Tackling telehealth for better health
When we have a question, we tend to go online – even when it comes to our pet’s health.
According to Aaron Massecar, Executive Director of the Veterinary Innovation Council, estimates show veterinary telemedicine has reached similar market penetration to human telemedicine, at two to five percent. And that’s not counting the huge number of online searches or veterinarian- client interactions taking place over Facebook or through text message which are going unrecorded.
Aaron Massecar, joins us this month to discuss industry concerns about digital veterinary services and highlights the opportunities telehealth for pets is presenting to clinics.
What actually is telemedicine?
One of the biggest problems for telemedicine has just been the term ‘telemedicine’ itself. It doesn’t really mean anything. But there have been attempts to explain it and it’s being broken down as; ‘telemedicine’ is the term used for diagnosing and prescribing; and ‘telehealth’ is the term for any sort of communication about the healthcare of your animal through electronic means.
It also immediately calls to mind a polarization. One person looks at the opportunities it presents and the other person says, “I could never diagnose a complex case through telemedicine so telemedicine is bad.”
But many teams don’t realize that they’ve already engaging in telemedicine. How many people are already emailing, phone calling or texting their clients about an update post-surgery, for example? That’s telehealth.
What’s driving this rise in digital veterinary services?
It’s really being driven by the consumer and not by the veterinarian. People are looking for answers online and we can fulfil that need. They want fast advice, for example: “My dog’s been vomiting for two days. Should I go to the vet?” or “My dog isn’t eating. Should I go to the vet?”. Veterinarians can reassure the owner immediately.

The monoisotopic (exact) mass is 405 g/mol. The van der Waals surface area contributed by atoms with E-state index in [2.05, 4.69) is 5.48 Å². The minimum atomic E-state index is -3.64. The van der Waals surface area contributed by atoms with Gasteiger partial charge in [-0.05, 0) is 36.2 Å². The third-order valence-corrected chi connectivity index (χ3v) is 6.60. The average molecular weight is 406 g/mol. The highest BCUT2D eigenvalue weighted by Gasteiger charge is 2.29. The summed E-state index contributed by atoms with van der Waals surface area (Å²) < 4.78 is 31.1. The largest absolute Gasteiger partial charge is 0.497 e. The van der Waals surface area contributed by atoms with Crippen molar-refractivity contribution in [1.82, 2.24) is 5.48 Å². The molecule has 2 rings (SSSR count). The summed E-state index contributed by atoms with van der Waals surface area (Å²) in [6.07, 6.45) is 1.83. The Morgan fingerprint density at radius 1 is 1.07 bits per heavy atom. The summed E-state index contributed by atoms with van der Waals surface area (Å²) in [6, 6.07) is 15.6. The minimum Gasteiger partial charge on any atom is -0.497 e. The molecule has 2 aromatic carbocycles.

And you realize that owners are not asking the same questions veterinarians are worried about. It’s not usually complex cases – research is showing that most telemedicine exchanges are around dermatological issues, vomiting, diarrhea and lameness.
What does telemedicine actually look like when it’s put into practice?
One of the easiest things to do is to have something like a chat bot on the clinic’s website. An owner will find your site and send in a question, something like, “My dog has been scratching quite a bit, and there’s a red hot spot. What do I do?” A technician will be answering that and might ask for a photo. If it doesn’t look great, the next step is to ask the owner to bring in the animal for an appointment and advise them on the cost.
It reassures the client that what they’re doing is the right thing, the owner typically goes into clinic much quicker, and they spend more when they go in. On average, we’re seeing around 20 to 25 percent more money being spent because the client is prepared to spend that money.
What are the challenges from the veterinarian?
One is regulatory. Veterinarians don’t know what they can and can’t be doing. Typically, as long as you’re providing general advice and not any specific diagnosis, and as long as you’re providing emergency triage, then you’re perfectly within the realm of acceptability, according to American Veterinary Medical Association standards.
Another thing is that veterinarians have been taught for the longest time that they have to do a physical exam in order to know anything about the animal. Meanwhile, other veterinarians are organically using technology, such as video conference calls. Avoiding travel can be helpful for fractious cats, aggressive dogs and I heard of a woman with a 200lb pig that needed a basic physical exam, and there was no mobile vet available!
Can it work for livestock as well as companion animals?
Yes and in fact, there are a lot of examples of high level tech being used here, such as using drones to fly over livestock to assess the animal and their behavior. In-built infrared cameras can record escalations in body temperature, which we know is a precursor to the onset of disease or at least it warrants looking at the animal.
There’s also wearable tech, such as ear tags that are now temperature sensitive and there are implants which measure all sorts of things like respiratory rate, heart rate and temperature. All of these things can help veterinarians determine the health of an animal.
How can a veterinary practice start with telehealth?
You can start super simple, using a cheap phone simply to text clients and exchange photos. If it works, you can look at investing a little more. The nimbleness of your practice is definitely a challenge within veterinary medicine, but you can start with something really small, identify your clinic champion and build on the things that work.
Aaron Massecar works as assistant director at the Translational Medicine Institute at Colorado State University and has held the role of executive director of the Veterinary Innovation Council since 2017.